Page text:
Edward Hopper, White River at Sharon
watercolor (courtesy Smithsonian American
This week I had lunch with Joann Moser who is the curator for work on paper at the Smithsonian American Art Museum in Washington, DC. She took me to a little Burmese restaurant where I can heartily recommend menu item #35 (for the curious it's a ginger salad).
We talked for an hour an a half about artists and museums and of the exhibitions she's worked on. Right now she has up a wonderful survey show called Graphic Masters II which is drawn from the SAAM's collection (through Jan. 10th). The above Hopper watercolor is in her show. It's a large show of mostly modestly sized work on paper. There was a lot to like including a fabulous Grant Wood of well-worn tracks in the snow to an urban outhouse (so well drawn that it was both funny but also curiously touching). And she included some strong pieces from the abstract expressionist period, my favorite being a delicate looping ink wash drawing by DeKooning.
Of course in a show of any size there have to be choices any particular visitor will question - "why did she include this one?" Had I been charged with organizing this survey show, it would have ended up comically too focused on just my favorite handful of artists. It got me thinking about the difference between artists and art historians. Generally art historians have a much bigger say in running museums than artists. I've yet to meet the artist who's entirely comfortable with that. The word museum comes from the Latin that means "seat of the muses." (Hint to museum directors- this is why you should have lots of comfortable benches in your galleries).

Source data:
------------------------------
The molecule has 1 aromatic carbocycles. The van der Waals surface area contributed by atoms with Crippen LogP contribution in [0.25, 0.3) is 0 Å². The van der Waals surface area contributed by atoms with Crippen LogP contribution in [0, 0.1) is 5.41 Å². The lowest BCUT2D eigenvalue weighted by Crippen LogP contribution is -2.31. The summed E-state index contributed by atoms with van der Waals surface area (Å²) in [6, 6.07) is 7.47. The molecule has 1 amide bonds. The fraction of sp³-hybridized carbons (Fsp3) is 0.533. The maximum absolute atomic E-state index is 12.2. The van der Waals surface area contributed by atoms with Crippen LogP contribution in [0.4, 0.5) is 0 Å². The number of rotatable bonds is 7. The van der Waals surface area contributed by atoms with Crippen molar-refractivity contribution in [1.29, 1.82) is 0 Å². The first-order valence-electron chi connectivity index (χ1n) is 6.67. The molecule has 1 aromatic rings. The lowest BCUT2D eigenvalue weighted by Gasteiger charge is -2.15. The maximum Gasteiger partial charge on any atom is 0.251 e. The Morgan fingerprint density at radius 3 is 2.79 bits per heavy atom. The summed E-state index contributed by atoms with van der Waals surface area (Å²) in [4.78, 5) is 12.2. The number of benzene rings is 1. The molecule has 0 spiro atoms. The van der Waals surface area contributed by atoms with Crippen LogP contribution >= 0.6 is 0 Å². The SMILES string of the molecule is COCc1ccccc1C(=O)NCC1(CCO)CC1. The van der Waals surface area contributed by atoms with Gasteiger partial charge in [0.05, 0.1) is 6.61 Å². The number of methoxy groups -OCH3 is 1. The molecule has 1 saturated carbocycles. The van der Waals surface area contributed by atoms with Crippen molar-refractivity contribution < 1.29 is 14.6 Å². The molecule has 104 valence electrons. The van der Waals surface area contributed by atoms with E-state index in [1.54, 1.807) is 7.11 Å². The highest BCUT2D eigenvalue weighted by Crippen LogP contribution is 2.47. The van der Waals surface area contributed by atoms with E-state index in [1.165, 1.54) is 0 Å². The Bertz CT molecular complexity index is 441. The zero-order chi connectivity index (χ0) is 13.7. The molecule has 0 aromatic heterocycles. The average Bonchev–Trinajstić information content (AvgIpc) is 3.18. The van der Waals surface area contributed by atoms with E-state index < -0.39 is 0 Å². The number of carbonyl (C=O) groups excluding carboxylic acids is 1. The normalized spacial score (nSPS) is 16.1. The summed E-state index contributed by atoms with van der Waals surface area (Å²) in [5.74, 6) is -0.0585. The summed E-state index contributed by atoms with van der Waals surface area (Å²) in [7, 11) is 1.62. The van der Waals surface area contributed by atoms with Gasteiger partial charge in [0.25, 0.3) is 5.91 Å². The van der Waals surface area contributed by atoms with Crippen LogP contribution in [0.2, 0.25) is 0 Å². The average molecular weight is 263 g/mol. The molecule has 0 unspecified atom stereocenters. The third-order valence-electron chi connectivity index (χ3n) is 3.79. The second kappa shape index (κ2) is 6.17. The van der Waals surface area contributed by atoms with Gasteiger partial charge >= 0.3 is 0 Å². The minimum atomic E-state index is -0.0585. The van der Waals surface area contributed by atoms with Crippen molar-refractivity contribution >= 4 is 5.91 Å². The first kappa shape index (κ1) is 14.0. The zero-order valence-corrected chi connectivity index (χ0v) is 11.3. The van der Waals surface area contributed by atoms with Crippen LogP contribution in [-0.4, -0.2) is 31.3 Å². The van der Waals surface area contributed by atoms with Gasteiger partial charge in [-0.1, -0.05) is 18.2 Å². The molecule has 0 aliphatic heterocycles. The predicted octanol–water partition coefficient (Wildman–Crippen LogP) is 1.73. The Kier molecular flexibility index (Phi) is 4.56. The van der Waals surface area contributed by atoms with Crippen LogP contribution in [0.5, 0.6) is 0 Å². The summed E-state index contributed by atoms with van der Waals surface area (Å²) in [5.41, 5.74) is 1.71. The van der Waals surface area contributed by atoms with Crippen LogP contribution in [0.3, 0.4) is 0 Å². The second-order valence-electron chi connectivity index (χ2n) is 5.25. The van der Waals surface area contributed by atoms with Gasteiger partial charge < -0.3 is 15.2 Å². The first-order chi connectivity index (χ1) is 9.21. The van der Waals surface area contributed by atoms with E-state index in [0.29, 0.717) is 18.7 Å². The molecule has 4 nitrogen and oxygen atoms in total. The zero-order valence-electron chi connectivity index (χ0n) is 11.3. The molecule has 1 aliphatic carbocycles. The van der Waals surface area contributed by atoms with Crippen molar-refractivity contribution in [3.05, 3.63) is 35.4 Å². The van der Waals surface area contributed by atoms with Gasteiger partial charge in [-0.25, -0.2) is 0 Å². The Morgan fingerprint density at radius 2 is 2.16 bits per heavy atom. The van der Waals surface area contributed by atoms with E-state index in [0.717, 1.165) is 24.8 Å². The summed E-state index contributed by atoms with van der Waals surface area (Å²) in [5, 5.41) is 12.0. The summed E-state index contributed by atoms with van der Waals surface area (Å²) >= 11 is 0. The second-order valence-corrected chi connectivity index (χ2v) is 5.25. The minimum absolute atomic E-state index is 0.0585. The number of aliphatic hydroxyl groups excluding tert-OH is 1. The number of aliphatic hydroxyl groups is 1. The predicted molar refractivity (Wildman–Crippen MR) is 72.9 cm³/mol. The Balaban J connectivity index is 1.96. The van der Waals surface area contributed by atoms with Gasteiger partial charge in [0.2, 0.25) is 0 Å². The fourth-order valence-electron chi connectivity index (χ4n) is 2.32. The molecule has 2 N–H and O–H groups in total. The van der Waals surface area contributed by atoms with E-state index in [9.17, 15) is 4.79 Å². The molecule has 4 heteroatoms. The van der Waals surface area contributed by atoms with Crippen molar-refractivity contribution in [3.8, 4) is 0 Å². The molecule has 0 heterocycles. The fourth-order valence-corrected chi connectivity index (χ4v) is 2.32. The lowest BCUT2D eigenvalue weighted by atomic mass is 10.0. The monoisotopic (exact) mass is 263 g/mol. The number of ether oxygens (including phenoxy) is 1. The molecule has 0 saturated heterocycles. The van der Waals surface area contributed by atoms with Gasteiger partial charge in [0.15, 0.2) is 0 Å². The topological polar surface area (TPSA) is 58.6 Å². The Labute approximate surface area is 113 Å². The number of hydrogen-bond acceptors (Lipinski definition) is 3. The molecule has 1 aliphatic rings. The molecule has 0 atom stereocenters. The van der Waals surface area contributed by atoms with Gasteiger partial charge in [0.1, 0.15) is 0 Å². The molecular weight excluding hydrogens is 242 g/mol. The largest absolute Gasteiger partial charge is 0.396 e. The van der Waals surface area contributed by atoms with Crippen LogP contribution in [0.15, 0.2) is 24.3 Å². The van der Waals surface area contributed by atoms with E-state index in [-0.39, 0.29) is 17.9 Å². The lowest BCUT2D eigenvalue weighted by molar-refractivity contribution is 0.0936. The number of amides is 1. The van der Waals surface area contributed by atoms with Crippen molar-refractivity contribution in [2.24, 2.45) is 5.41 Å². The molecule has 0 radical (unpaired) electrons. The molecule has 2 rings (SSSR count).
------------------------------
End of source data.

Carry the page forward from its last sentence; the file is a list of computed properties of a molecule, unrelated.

Here's a true fable: Once upon a time the Muse appeared. She gave each artist a tiny seed and said "see if you can make this sprout, water it, and protect it from all the hungry animals. Let's see how great a tree you can grow." Naturally the artists wanted to please the Goddess of Art and and devoted themselves singlemindedly to tending their particular little sapling. So much so that they all grew tall with arching limbs laden with foliage. The only problem was, the trees grew into each other and all the artists grumbled that "their" tree wasn't getting the light and air it deserved. It got so bad you could barely inch your way through the thicket of green.
Seeing the problem she'd created, the Muse then took a bunch of art historians and whisked them into the middle of a dense and impenetrable part of the forest. She turned to them and slyly said "This is the forest of art. Let's see which of you can draw a map to guide people out of here."